The New Mexico medical marijuana bill blessed repeatedly by Democratic Gov. Bill Richardson passed the state Senate on an overwhelming 34-6 vote Tuesday and now heads for the House, where legislators have one week to act before the 2006 short session ends. If the bill passes the House, New Mexico will become the 12th state to legalize medical marijuana.
But there could be trouble coming. The Drug Policy Alliance reported Thursday that opponents are mobilizing. The group, which has been instrumental in pushing the bill along, also reported that opponents had diverted it into the hostile House Agriculture Committee and was calling on supporters to flood legislators with phone calls demanding the bill be passed out of committee and brought to the floor.
Senate passage came despite an attempted intervention last Friday by the Office of National Drug Control Policy, which sent David Murray, a special assistant to drug czar John Walters, to testify against the bill when it was before the Senate Judiciary Committee. But the drug czar's effort to strong-arm New Mexico legislators backfired, as the committee passed the bill handily and legislators from both parties publicly criticized Murray's remarks.
SB 258, the Lynn Pierson Compassionate Use Act, would allow patients with serious medical conditions, including AIDS and cancer, to use marijuana to alleviate symptoms or side effects of treatments for those diseases. Patients with a doctor's recommendation would register with the state Department of Health, which would also oversee the production of medical marijuana in a facility either state-run or operated by a private agency that would contract with the state.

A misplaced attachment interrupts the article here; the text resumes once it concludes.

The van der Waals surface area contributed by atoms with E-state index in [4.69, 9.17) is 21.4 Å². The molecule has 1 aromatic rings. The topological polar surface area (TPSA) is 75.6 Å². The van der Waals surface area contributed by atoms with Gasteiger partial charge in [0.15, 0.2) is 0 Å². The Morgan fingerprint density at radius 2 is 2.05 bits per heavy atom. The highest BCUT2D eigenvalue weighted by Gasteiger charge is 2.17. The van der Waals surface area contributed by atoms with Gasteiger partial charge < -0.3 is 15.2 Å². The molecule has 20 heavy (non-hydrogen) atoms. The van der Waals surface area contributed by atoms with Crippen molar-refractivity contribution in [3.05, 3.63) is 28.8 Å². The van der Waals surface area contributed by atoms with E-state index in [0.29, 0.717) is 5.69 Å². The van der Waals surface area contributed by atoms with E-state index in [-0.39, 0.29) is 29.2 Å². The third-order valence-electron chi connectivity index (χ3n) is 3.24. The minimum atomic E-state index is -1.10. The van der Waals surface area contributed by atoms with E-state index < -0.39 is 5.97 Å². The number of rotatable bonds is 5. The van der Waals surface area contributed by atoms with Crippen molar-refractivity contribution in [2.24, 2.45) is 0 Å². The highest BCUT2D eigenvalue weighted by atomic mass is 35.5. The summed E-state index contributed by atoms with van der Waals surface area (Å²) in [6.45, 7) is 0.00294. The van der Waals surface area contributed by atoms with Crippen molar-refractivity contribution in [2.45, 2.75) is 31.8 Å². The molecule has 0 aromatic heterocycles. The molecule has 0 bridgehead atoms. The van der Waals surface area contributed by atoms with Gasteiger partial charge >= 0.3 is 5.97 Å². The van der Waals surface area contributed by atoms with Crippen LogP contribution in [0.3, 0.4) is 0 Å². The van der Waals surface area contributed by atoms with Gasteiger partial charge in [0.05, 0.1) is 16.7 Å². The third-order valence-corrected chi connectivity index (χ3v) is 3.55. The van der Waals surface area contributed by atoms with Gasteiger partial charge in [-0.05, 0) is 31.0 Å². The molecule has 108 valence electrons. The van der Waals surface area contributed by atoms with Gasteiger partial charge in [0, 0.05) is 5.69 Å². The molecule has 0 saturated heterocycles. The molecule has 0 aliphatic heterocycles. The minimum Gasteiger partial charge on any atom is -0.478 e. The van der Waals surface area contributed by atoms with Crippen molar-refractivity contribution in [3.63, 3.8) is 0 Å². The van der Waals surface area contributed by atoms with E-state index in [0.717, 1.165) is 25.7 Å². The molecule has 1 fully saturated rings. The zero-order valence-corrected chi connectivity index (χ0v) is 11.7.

Last year, the bill passed the Senate and two House committees, but was derailed for unrelated reasons in a political spat between its sponsor, Sen. Cisco McSorley (D) and a key House legislator. This year, it has to again make it out of committee and get a floor vote -- all in the next seven days. Advocates are already working on that. "We had a great meeting last week with House Speaker Ben Luján (D)," Drug Policy Alliance New Mexico office director Reena Szczepanski told the Santa Fe New Mexican. While Luján made no promises, she said, "it's definitely in his court now."
Luján, for his part, complained to the New Mexican Tuesday that the medical marijuana bill was such a high Senate priority. "I would have hoped that the first bills passed would have addressed issues that are more at the forefront of what the general public really wants," he said. But, Luján said, "I'm not going to derail this bill or attempt to keep it from being heard."